The point is that for me, it immediately validated everything I’ve ever heard about him in the span of one second.

One second is all it took and I knew every story about his greatness must be true.

Michael Poulsen of Volbeat was the opposite. I briefly tried to strike up conversation with him and he flat out ignored me.

It’s hard to explain. Sometimes you just know.


I remember when I played my first gig, I was pretty nervous and shit, who wouldn’t be.

Never played in a band in front of a live audience that showed up to hear you play.

It’s kind of strange to think about, but I’m always thinking harder than normal about what I’m going to wear on stage.

Now that I play a lot, it’s often just to show off some of my musical tastes.

But back then, I distinctly remember looking at my Motörhead shirt and instantly knowing that was the one to wear at my first gig.

Why?

Because I felt that I needed to channel greatness in some way.

I needed the spirit of Lemmy on stage.

alphadark riz

So there I am, playing my first gig with a $100 Jackson Randy Rhoads.

I started from nothing, no background in music as a kid. Nobody forcing piano lessons on me.

I just knew I always wanted to be in a band and I was going to have to make it happen because no one was going to do it for me.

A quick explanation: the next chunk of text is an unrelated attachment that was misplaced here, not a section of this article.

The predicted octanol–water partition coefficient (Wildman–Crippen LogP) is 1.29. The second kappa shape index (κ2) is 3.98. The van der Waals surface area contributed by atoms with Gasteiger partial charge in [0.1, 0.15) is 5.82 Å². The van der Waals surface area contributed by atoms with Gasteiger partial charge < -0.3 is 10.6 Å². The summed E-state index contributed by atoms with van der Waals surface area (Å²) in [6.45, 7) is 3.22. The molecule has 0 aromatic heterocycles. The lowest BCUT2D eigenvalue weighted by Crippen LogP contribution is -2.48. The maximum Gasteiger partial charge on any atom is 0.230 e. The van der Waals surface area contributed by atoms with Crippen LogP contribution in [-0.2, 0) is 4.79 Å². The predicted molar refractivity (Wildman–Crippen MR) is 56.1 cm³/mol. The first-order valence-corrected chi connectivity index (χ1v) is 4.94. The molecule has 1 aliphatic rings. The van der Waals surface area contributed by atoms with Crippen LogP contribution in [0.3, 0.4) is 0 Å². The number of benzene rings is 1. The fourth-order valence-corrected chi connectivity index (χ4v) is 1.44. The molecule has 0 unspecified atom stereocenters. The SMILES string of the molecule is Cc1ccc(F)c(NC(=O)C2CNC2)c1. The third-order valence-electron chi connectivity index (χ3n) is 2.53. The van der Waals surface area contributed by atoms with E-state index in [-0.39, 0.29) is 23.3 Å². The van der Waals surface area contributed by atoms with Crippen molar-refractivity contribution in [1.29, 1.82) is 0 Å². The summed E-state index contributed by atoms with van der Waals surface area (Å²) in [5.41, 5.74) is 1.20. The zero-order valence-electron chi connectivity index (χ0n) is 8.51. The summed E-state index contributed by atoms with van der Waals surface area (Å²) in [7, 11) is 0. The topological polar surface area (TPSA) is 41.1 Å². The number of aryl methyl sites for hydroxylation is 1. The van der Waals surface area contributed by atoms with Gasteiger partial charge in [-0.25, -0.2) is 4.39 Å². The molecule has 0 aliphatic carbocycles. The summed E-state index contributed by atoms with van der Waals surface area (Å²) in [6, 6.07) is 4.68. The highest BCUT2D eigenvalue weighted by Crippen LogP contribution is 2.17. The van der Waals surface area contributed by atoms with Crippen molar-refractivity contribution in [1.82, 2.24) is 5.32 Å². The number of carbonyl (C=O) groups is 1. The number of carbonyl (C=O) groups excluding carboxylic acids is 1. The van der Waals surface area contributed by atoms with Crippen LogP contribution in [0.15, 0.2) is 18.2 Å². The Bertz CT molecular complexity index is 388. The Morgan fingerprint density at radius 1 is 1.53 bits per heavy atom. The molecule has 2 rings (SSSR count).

I practiced and practiced until I could do it, and even to this day I still suck but I gig almost every month.

When I was 23 I told my friend Pat as we smoked a joint – “I’m going to be in a band by 30. A good band, not some shit band no one cares about that calls it quits after 2 months…”

I achieved that goal by 27, and as of right now the current lineup has held strong for almost four years.

It’s all documented in my ebook Show Stealer.

I remember I used to think like Lemmy. I needed to be Lemmy.

Would Lemmy watch TV, or would he sit around practicing until he was better than 99% of humanity?

It was clearly the latter…


I thought I would share how I go about practicing for a gig these days.

Our band is so solid at this point we probably go months without playing and still come back ready to rock, in sync and professional.

Usually two weeks before a gig we decide on a set list so that we can hack away individually before a group practice.

Here’s how I do it…

As with any skill, guitar playing ability will wane and erode over time unless you keep your chops up.

In the same way an athlete must condition himself before a performance, the pro musician must do so as well.

There is no question that the difference between practicing for weeks and not doing so is immense.

It simply “flows” when your muscles are ready to respond to your brain, which could be going haywire with ideas or simply needs to recall a riff sequence.

Here’s my routine…

I really love this book called “Guitar Aerobics” by Troy Nelson.

The principle is simple. It’s got 365 exercises, one for each day of the year.

Most people fail to improve at guitar because they literally have no structure, no system, no discipline.

They’ll sit down and noodle their favorite song for a bit. They’ll work on a few random chords, then ultimately get bored or demotivated because they always do the same damn thing.